Happy New Year! My how the time does fly. On September 11th we celebrated the beginning of the year 2001 here in Ethiopia. To help bring in the New Year, my good friend Patrick came over to travel around! We, along with two volunteer friends, headed up to Lalibela to see the famous rock-hewn churches. Lalibela (previously named Roha) was the capital of a large dynasty during the 12th and 13th centuries and the 11 rock churches we saw were built during that time. King Lalibela got it into his head that he wanted to build a new Jerusalem and began an ambitious building project. He also named things after the old Jerusalem- Calvary, the River Jordan- which is a little disorienting. The churches are amazing, many of them completely cut free of the massive slabs of stone that surround them. It's hard to reconcile this ornate, detailed, powerful picture of Ethiopia past with the Ethiopia that I currently live in. Discuss Lalibela with any Orthodox Ethiopian and they'll tell you that angels did much of the church building. It wouldn't take much to convince me. I just don't understand how a person could chisel 50 feet down into a slab of rock and carve out a freestanding, three-story tall church in the shape of the cross. Apparently neither could some 14th century pilgrims to Lalibela. They were so amazed that they decided to up and leave their decaying bones laying around for the enjoyment of tourist for centuries to come.
Notes about tourism in Ethiopia: It's not safe for children, people who are not sure-footed, or daredevils: there are often no guardrails where there should be guardrails. They haven't gotten the hang of preserving ancient relics: books that are older than the United States of America are just laying around for anyone to thumb through. And there are bones everywhere. Just so you're aware.
After getting stuck in Lalibela for an extra day, Pat and I headed straight for the Finote. Why no guidebook has deemed Finote Selam worthy of mention, I do not know. We had a full day of monkey tracking and hiking out to the local waterfall. Sure, monkeys are a little less predictable during rainy season and the towering cornfields are disorienting when trying to locate the waterfall. but it's still lovely. It was great to have a friend come, to have that touch of home, to share my life here, to introduce new friends, to demonstrate my skills at the coffee ceremony. And to have someone else experience the rat situation and know that I'm not exaggerating. No lie- a rat crawled across my forehead the other night. I stopped messing around, put out poison, and the next morning it was lying dead on my stoop. The family I live with has not stopped reenacting my freak-out 5 days later. Don't worry- there are still two more living in my ceiling.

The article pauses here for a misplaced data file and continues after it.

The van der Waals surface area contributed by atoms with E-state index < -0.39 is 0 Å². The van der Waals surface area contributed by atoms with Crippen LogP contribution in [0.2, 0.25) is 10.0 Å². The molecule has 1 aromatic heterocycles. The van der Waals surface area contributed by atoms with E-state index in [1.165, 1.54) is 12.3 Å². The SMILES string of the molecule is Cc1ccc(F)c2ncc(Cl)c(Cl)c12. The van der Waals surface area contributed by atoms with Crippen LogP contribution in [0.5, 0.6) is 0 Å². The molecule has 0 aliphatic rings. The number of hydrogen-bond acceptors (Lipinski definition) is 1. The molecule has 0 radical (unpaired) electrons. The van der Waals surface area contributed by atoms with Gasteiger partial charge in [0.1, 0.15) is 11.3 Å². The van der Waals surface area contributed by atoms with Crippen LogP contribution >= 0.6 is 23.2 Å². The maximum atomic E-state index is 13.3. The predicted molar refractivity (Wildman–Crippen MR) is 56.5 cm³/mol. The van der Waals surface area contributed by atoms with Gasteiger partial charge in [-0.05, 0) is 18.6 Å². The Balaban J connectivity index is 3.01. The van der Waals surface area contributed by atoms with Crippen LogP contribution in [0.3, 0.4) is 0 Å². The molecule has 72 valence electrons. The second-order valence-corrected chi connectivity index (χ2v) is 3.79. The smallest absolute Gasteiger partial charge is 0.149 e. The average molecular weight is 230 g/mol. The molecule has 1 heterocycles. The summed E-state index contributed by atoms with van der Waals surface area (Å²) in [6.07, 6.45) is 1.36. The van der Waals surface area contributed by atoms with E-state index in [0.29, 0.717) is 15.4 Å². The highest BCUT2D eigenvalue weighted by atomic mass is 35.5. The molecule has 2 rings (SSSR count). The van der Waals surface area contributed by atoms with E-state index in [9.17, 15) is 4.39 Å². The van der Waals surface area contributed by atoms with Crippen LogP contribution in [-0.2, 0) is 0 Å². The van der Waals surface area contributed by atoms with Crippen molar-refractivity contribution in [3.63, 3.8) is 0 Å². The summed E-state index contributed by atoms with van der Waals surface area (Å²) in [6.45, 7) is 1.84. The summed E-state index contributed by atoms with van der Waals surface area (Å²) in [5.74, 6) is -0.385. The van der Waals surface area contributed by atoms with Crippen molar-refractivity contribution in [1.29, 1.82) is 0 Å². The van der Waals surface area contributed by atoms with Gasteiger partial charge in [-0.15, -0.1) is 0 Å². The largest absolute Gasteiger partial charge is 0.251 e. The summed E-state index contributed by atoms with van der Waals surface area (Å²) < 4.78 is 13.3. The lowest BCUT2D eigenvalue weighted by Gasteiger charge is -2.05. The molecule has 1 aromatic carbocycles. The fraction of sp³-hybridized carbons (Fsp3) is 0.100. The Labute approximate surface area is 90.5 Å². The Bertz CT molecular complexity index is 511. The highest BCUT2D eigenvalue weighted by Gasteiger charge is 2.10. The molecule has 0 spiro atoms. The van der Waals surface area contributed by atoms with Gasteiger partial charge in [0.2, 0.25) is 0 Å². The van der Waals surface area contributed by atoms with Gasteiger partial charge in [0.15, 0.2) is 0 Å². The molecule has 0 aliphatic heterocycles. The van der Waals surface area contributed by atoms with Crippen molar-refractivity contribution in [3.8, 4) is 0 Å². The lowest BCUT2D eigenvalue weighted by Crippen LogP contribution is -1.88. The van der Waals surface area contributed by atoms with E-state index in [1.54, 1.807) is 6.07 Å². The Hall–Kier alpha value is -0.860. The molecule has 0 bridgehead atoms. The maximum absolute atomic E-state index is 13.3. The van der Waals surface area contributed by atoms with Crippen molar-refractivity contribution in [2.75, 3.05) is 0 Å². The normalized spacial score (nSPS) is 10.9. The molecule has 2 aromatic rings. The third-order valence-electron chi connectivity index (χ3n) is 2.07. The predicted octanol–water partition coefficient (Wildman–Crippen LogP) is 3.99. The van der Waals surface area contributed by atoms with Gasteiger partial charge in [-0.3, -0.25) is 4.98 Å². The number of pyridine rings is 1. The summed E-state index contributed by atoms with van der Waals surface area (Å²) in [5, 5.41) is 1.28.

The party didn't stop with Pat's departure- we're still celebrating holidays here! Last weekend was the celebration of Meskel- the cross. This is when we celebrate Queen Helena finding the cross Jesus was crucified on by lighting a huge bonfire and following the smoke of the incense to the cross. Some will say that this story can be found in the Bible. That's debatable. This was probably the most exciting Ethiopian holiday I've experienced thus far, however. On Friday, the eve of Meskel, literally all of Finote Selam gathered in a large field beside the St. George Church. The priests were there with their umbrellas, the ark, and big sticks that they swing around in the air while chanting. There was also a massive bonfire that I swear would rival the Texas A&M bonfire. As dusk approached, the priests circled the bonfire with large flaming sticks to the sound of beating drums.
After the fire was lit and we sang and danced around it for an acceptable length of time, we took charred pieces of wood from the bonfire and used the ash to mark crosses on our foreheads. We then formed a drum beating, Ethiopian flag waving, chanting processional behind the priests to make our way back towards town. It was such a neat sense of community and a feeling of joy to be celebrating as a body with the people I live and work with. even if the history of the holiday is a bit sketch.